NCJ 217386
Shelley Johnson Listwan ; Patricia Van Voorhis ; Philip Neil Ritchey
Personality, Criminal Behavior, and Risk Assessment: Implications for Theory and Practice
Criminal Justice and Behavior Volume:34 Issue:1 Dated:January 2007 Pages:60 to 75

This study examined whether personality, as measured by the Jesness Inventory, was related to reoffending (recidivism) over a period of 10-12 years for a cohort of Federal prison inmates. In two of three tests, specific personality attributes were significantly predictive of recidivism, defined as any new arrest and arrest for a specific charge, including drug offenses, property offenses, or violent offenses. The impact of personality attributes was independent of other risk factors. The "aggressive" and "neurotic" personality types, as defined by the Jesness Inventory, were significantly related to long-term recidivism even when race and risk were controlled. Neurotics were more likely than the other personality types to be arrested for a drug-related offense. This may be due to the medicating of anxiety and depression. Although aggressive offenders had high recidivism rates, rates for neurotic offenders were higher. Neurotics suffer from trait (ongoing) and not state (related to circumstance) anxiety. Their childhoods are often characterized by abuse and dysfunction, and they have difficulty adjusting to prison, as evidenced by their high rates of depression and aggression while incarcerated. The original (Time 1) sample consisted of 369 inmates admitted to either a Federal penitentiary or a Federal prison camp between September 1986 and July 1988. The Time 2 sample consisted of 75 percent of the Time 1 sample (n=277). Social, demographic, and criminal-history data were obtained through interviews and reviews of presentence investigations. The Jesness Inventory was administered at Time 1. Recidivism data were collected in November 1998 (Time 2). 3 tables, 3 figures, 7 notes, and 63 references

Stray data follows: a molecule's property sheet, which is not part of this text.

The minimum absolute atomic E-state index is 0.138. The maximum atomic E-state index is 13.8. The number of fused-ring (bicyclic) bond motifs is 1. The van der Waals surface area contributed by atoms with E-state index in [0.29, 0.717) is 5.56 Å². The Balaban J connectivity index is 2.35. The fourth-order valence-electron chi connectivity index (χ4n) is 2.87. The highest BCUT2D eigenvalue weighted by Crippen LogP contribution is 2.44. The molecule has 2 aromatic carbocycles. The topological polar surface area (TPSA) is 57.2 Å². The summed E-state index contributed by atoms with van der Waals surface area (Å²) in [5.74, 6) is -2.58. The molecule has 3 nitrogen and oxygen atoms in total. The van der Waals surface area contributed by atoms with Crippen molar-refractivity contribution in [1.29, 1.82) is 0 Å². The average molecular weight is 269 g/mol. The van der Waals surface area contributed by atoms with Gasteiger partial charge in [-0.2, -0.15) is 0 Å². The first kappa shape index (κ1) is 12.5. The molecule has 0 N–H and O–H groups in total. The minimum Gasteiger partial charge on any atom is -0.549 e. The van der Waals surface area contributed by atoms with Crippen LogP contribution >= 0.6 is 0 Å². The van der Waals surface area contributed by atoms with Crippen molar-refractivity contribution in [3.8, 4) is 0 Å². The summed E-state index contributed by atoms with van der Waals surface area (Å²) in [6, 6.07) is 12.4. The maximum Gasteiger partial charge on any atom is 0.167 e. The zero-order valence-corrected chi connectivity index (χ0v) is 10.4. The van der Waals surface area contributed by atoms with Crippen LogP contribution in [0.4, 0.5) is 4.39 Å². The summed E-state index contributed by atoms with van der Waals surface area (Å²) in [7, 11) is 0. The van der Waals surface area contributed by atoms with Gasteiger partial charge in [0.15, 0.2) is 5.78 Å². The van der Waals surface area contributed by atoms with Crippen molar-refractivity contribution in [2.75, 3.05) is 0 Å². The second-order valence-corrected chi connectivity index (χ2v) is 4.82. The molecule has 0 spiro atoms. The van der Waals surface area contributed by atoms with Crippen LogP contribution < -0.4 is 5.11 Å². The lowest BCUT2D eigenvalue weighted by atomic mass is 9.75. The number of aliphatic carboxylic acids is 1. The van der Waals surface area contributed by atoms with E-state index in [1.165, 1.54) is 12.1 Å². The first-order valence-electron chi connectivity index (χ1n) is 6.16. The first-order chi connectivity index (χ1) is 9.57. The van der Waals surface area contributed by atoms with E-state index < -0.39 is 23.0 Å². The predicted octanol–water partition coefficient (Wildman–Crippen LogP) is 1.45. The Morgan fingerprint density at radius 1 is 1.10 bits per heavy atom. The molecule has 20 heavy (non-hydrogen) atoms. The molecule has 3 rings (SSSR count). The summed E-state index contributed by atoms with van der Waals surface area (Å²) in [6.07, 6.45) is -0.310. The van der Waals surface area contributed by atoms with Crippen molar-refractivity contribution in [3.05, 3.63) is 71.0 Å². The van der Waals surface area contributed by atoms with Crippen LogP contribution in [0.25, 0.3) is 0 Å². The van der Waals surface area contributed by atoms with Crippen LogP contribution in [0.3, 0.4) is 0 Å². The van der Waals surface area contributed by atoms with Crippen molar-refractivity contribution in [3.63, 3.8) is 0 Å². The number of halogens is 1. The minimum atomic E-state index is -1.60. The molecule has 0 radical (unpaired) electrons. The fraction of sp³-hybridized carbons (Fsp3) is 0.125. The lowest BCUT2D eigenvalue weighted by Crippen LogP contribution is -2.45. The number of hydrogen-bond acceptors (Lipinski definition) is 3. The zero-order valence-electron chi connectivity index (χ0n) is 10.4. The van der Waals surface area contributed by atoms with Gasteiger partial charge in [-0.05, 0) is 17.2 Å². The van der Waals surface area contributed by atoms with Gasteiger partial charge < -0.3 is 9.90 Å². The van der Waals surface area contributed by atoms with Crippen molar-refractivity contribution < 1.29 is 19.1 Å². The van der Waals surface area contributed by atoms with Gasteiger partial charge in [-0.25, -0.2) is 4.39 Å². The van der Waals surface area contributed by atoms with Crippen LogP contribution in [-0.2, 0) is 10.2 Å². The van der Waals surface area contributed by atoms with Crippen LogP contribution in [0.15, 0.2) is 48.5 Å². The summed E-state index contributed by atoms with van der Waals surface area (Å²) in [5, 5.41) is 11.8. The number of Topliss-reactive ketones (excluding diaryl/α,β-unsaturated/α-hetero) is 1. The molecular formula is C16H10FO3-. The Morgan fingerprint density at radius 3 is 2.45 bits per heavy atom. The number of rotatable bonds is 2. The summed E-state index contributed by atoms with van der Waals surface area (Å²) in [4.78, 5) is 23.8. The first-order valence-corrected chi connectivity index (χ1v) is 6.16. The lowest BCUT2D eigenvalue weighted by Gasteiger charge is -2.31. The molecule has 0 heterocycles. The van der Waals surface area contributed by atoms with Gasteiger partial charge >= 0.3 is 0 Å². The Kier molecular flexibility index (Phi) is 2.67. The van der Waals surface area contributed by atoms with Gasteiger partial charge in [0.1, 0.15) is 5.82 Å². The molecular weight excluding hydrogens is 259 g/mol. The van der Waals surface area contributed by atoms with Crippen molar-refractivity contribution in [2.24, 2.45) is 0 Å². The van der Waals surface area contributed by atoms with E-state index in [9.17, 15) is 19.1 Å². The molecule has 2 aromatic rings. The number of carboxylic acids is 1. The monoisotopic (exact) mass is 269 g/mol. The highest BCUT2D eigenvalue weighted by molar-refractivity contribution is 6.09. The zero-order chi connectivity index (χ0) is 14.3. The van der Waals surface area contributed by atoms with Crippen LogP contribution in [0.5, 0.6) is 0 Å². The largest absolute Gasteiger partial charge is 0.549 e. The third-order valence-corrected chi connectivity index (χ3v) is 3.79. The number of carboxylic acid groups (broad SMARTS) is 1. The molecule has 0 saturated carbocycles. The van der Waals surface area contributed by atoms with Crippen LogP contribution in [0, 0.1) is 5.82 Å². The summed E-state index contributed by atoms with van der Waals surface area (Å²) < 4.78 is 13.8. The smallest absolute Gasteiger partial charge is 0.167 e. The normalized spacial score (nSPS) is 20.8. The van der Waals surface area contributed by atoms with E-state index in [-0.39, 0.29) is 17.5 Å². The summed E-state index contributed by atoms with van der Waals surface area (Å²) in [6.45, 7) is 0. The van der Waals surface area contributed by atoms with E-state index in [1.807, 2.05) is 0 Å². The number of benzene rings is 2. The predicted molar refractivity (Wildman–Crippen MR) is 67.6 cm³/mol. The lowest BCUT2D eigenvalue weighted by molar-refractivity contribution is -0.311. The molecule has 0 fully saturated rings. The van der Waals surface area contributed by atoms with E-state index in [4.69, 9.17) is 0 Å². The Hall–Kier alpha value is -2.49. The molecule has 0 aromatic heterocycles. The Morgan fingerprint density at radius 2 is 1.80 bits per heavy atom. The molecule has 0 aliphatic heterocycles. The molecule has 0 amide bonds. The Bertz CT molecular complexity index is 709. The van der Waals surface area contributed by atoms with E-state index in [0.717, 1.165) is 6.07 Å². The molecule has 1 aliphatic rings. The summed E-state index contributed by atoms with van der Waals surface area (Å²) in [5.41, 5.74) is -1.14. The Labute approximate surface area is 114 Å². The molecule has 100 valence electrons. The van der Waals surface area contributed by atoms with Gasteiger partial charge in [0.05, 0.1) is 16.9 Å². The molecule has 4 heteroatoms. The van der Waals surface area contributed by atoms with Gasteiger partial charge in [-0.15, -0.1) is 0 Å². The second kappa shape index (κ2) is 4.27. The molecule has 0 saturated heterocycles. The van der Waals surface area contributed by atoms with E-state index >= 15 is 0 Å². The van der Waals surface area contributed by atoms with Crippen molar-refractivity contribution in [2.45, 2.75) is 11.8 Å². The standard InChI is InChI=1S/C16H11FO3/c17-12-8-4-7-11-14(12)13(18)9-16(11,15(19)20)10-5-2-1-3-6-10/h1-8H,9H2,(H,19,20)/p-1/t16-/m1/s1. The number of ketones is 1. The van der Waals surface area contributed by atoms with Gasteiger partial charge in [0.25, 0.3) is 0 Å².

1 comment:

Christie Donner, Ex. Director and Pamela Clifton, Outreach Coordinator said...

Hi Mike,

This looks to be a fascinating study on women, do you have the whole study. I tried to find it but I could only come up with the same info you have.

pam